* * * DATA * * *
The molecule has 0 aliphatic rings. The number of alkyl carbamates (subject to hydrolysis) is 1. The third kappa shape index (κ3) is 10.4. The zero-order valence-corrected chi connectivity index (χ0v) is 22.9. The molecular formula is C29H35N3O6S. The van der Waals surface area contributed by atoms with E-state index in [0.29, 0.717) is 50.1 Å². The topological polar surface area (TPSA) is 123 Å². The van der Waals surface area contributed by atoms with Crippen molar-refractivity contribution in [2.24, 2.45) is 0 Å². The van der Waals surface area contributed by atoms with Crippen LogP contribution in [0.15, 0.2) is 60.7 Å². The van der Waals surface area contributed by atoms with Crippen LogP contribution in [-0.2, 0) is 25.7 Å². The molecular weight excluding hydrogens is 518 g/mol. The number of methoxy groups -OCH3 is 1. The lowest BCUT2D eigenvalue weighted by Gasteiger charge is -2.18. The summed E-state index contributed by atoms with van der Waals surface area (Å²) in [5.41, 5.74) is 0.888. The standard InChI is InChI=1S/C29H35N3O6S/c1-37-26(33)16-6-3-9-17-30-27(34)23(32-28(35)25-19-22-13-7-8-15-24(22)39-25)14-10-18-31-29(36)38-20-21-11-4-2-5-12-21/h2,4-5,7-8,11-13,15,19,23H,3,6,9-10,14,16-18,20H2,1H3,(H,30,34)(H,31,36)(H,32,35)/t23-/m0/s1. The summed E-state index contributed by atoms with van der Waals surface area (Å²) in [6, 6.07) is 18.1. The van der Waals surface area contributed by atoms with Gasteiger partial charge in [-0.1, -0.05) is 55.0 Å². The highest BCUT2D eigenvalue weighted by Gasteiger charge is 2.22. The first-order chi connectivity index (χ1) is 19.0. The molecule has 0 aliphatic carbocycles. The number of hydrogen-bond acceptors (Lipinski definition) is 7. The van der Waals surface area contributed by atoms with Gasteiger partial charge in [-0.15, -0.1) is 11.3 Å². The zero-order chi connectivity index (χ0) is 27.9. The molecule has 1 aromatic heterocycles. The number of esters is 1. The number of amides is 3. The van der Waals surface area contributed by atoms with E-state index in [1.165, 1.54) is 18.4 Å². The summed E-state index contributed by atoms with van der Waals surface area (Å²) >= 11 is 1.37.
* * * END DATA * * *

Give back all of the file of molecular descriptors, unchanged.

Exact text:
The molecule has 0 aliphatic rings. The number of alkyl carbamates (subject to hydrolysis) is 1. The third kappa shape index (κ3) is 10.4. The zero-order valence-corrected chi connectivity index (χ0v) is 22.9. The molecular formula is C29H35N3O6S. The van der Waals surface area contributed by atoms with E-state index in [0.29, 0.717) is 50.1 Å². The topological polar surface area (TPSA) is 123 Å². The van der Waals surface area contributed by atoms with Crippen molar-refractivity contribution in [2.24, 2.45) is 0 Å². The van der Waals surface area contributed by atoms with Crippen LogP contribution in [0.15, 0.2) is 60.7 Å². The van der Waals surface area contributed by atoms with Crippen LogP contribution in [-0.2, 0) is 25.7 Å². The molecular weight excluding hydrogens is 518 g/mol. The number of methoxy groups -OCH3 is 1. The lowest BCUT2D eigenvalue weighted by Gasteiger charge is -2.18. The summed E-state index contributed by atoms with van der Waals surface area (Å²) in [5.41, 5.74) is 0.888. The standard InChI is InChI=1S/C29H35N3O6S/c1-37-26(33)16-6-3-9-17-30-27(34)23(32-28(35)25-19-22-13-7-8-15-24(22)39-25)14-10-18-31-29(36)38-20-21-11-4-2-5-12-21/h2,4-5,7-8,11-13,15,19,23H,3,6,9-10,14,16-18,20H2,1H3,(H,30,34)(H,31,36)(H,32,35)/t23-/m0/s1. The summed E-state index contributed by atoms with van der Waals surface area (Å²) in [6, 6.07) is 18.1. The van der Waals surface area contributed by atoms with Gasteiger partial charge in [-0.1, -0.05) is 55.0 Å². The highest BCUT2D eigenvalue weighted by Gasteiger charge is 2.22. The first-order chi connectivity index (χ1) is 19.0. The molecule has 0 aliphatic carbocycles. The number of hydrogen-bond acceptors (Lipinski definition) is 7. The van der Waals surface area contributed by atoms with Gasteiger partial charge in [-0.15, -0.1) is 11.3 Å². The zero-order chi connectivity index (χ0) is 27.9. The molecule has 1 aromatic heterocycles. The number of esters is 1. The number of amides is 3. The van der Waals surface area contributed by atoms with E-state index in [1.165, 1.54) is 18.4 Å². The summed E-state index contributed by atoms with van der Waals surface area (Å²) >= 11 is 1.37.